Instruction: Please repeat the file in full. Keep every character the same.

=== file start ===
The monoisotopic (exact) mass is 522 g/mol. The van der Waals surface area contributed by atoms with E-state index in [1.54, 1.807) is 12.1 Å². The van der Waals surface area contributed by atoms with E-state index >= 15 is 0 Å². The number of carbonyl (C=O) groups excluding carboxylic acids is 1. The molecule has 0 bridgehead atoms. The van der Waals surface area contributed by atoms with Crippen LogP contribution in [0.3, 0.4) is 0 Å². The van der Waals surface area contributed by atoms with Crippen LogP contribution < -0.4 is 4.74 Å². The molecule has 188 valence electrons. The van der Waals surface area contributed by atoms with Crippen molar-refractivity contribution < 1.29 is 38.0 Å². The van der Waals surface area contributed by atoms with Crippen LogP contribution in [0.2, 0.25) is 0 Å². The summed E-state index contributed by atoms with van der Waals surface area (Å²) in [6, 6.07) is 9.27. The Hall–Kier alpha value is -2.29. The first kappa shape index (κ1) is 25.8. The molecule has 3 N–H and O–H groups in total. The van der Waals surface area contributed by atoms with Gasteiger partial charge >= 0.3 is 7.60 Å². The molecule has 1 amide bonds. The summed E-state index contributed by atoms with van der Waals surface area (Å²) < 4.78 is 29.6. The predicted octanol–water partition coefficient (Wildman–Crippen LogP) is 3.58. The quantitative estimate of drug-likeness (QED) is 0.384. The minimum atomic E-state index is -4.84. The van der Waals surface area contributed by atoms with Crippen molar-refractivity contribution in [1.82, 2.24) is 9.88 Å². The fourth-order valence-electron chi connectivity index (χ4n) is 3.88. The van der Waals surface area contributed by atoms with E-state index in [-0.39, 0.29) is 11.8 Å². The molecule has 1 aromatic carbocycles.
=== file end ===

The monoisotopic (exact) mass is 522 g/mol. The van der Waals surface area contributed by atoms with E-state index in [1.54, 1.807) is 12.1 Å². The van der Waals surface area contributed by atoms with E-state index >= 15 is 0 Å². The number of carbonyl (C=O) groups excluding carboxylic acids is 1. The molecule has 0 bridgehead atoms. The van der Waals surface area contributed by atoms with Crippen LogP contribution in [0.3, 0.4) is 0 Å². The van der Waals surface area contributed by atoms with Crippen LogP contribution < -0.4 is 4.74 Å². The molecule has 188 valence electrons. The van der Waals surface area contributed by atoms with Crippen molar-refractivity contribution < 1.29 is 38.0 Å². The van der Waals surface area contributed by atoms with Crippen LogP contribution in [0.2, 0.25) is 0 Å². The summed E-state index contributed by atoms with van der Waals surface area (Å²) in [6, 6.07) is 9.27. The Hall–Kier alpha value is -2.29. The first kappa shape index (κ1) is 25.8. The molecule has 3 N–H and O–H groups in total. The van der Waals surface area contributed by atoms with Gasteiger partial charge >= 0.3 is 7.60 Å². The molecule has 1 amide bonds. The summed E-state index contributed by atoms with van der Waals surface area (Å²) < 4.78 is 29.6. The predicted octanol–water partition coefficient (Wildman–Crippen LogP) is 3.58. The quantitative estimate of drug-likeness (QED) is 0.384. The minimum atomic E-state index is -4.84. The van der Waals surface area contributed by atoms with Crippen molar-refractivity contribution in [1.82, 2.24) is 9.88 Å². The fourth-order valence-electron chi connectivity index (χ4n) is 3.88. The van der Waals surface area contributed by atoms with E-state index in [-0.39, 0.29) is 11.8 Å². The molecule has 1 aromatic carbocycles.